When Mohs’ parents died, he inherited their enterprise. He got a hotel, a restaurant, and other properties out of it. And when he wasn’t tending to the empire, Mohs kept inventing. Mohs was a fan of aviation, too, and when he was in the Air Force, he purchased a Cessna 185 floatplane to use as an air taxi, for excursion flights, and for a charter service. Mohs also became Wisconsin’s first certified commercial helicopter pilot. His aviation exploits fell under the umbrella of the Mohs Seaplane Corporation, though, so would a bunch of Mohs’ inventions regardless if they had anything to do with planes or not.

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I think Washington Post sums up the weirdness of Mohs up well:

Depending on the day and his mood, Mohs could have appeared as:

An automobile manufacturer;
A restaurateur and hotel operator;
The president of the commission to celebrate the bicentennial of manned flight;
A longtime provider of mechanical props to Hollywood who has worked with Alfred Hitchcock, among others;
The inventor of the instant milkshake;
A man who worked with the U.S. Army Corps of Engineers to help locate the optimal sites for new islands in Mississippi River reclamation projects;
A big-game hunter and photographer who has traveled in 110 countries;
A man who did infrared photography for NASA’s earth satellite program to help pinpoint satellite trajectories;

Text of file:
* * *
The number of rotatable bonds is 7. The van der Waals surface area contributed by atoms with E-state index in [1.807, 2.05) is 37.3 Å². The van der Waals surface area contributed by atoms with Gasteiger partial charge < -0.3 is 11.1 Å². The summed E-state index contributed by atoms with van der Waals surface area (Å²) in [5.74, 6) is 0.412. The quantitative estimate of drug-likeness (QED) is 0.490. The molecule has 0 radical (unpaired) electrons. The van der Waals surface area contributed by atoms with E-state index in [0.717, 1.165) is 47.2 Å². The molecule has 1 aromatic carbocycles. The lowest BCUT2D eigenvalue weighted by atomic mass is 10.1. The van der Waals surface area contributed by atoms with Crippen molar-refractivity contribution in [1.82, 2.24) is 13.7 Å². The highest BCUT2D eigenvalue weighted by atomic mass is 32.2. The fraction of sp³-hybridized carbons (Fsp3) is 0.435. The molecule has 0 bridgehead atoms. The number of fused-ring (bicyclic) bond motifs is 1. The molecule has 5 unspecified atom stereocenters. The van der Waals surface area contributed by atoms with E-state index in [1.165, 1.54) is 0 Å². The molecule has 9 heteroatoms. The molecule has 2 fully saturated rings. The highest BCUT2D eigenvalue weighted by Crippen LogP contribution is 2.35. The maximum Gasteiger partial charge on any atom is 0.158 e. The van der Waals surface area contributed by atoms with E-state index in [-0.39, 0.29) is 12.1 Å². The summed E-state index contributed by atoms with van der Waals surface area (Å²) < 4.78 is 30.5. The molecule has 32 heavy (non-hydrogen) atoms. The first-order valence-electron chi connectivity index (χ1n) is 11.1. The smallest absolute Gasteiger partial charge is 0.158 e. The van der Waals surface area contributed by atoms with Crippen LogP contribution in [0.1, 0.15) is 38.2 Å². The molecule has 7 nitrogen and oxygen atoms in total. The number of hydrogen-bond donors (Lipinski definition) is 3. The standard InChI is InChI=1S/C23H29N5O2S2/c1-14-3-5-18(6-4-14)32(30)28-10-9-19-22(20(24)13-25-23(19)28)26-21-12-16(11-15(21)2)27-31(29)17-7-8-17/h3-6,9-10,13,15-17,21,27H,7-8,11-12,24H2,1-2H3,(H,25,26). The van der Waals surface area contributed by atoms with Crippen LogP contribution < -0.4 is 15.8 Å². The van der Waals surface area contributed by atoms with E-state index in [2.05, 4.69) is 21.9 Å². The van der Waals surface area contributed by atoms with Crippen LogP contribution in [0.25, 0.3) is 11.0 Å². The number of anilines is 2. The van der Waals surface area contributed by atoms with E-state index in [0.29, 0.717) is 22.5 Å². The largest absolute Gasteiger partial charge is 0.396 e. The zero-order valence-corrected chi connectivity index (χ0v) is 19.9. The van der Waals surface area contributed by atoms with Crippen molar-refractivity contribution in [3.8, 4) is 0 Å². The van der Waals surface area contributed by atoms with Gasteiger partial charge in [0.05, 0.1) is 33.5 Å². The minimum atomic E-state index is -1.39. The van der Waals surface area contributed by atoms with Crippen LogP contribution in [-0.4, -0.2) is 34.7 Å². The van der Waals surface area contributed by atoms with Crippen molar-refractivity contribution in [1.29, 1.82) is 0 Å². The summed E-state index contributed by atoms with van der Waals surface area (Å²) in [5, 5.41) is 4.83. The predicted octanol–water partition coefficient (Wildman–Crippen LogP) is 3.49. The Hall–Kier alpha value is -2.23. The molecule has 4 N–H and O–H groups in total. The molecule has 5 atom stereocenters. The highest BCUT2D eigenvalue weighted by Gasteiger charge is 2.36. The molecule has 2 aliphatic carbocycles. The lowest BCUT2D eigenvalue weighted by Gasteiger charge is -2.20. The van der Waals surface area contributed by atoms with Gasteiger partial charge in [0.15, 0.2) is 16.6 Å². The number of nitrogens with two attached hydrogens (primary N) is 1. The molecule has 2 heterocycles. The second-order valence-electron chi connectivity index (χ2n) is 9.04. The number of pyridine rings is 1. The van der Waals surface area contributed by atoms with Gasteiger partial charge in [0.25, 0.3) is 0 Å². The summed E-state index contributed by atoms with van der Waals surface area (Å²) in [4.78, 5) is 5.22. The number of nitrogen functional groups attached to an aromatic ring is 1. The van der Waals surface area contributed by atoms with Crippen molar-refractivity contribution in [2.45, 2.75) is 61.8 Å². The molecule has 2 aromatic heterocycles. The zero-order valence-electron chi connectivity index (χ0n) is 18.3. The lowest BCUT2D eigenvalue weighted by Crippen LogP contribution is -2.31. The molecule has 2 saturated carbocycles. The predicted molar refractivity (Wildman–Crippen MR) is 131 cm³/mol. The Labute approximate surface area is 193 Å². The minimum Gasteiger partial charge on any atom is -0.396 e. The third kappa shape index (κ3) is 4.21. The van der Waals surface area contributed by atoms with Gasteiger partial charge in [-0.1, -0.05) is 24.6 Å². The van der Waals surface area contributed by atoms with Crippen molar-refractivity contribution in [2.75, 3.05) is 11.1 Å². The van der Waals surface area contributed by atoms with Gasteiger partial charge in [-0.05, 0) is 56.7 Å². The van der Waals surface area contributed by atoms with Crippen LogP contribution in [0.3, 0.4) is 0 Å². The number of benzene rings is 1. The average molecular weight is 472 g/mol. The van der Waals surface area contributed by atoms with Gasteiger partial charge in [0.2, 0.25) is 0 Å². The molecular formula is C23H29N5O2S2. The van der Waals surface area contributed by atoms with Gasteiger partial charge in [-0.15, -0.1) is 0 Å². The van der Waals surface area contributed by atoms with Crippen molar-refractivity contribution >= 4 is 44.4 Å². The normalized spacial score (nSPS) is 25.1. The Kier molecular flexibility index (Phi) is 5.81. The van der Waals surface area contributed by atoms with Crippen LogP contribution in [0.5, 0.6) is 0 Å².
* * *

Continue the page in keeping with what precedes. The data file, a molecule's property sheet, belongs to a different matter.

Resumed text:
The curator of a museum with one of the world’s more unusual collections of vehicles of all types;
The inventor and manufacturer of the Reflecto-strip, used on highways and guardrails on four continents;
The proprietor of a 31-foot scale model of the battleship Wisconsin in which he steams across Lake Mendota.

The Ostentatienne Opera Sedan

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Mercedes Streeter

When it comes to cars, Mohs decidedly chose to be weird. World Car Guide reportedly described Mohs as an engineer who “designed and build automobiles with a monumental contempt for convention.” The car that we’re talking about today, the Mohs Ostentatienne Opera Sedan, was marketed as: “A totally new concept, the Mohs shares no components or design philosophy with any other car. Nitrogen-filled tires are standard, but the 549-cubic-inch engine is optional for those owners who demand the impossible and expect the improbable.”

As the Washington Post writes, in the mid-1960s Mohs decided to build the most luxurious and safest car to ever hit the road. This was an era where the personal luxury car gained traction and thanks in part to Ralph Nader, America was getting conscious about safety. Mohs responded in 1967 by building a prototype car that he called the Mohs Ostentatienne Opera Sedan.

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Mercedes Streeter
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Mercedes Streeter
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Mercedes Streeter

At 20.5 feet long, it’s as long as a camper van. At 5.75 feet tall, it’s as tall as a minivan, and at 7.5 feet wide, it has more in common with an RV than a car. Sometimes journalists like to use the word “massive” to describe things. Well, it’s an accurate word in this case. Oh, and did I mention that it weighs 5,740 pounds?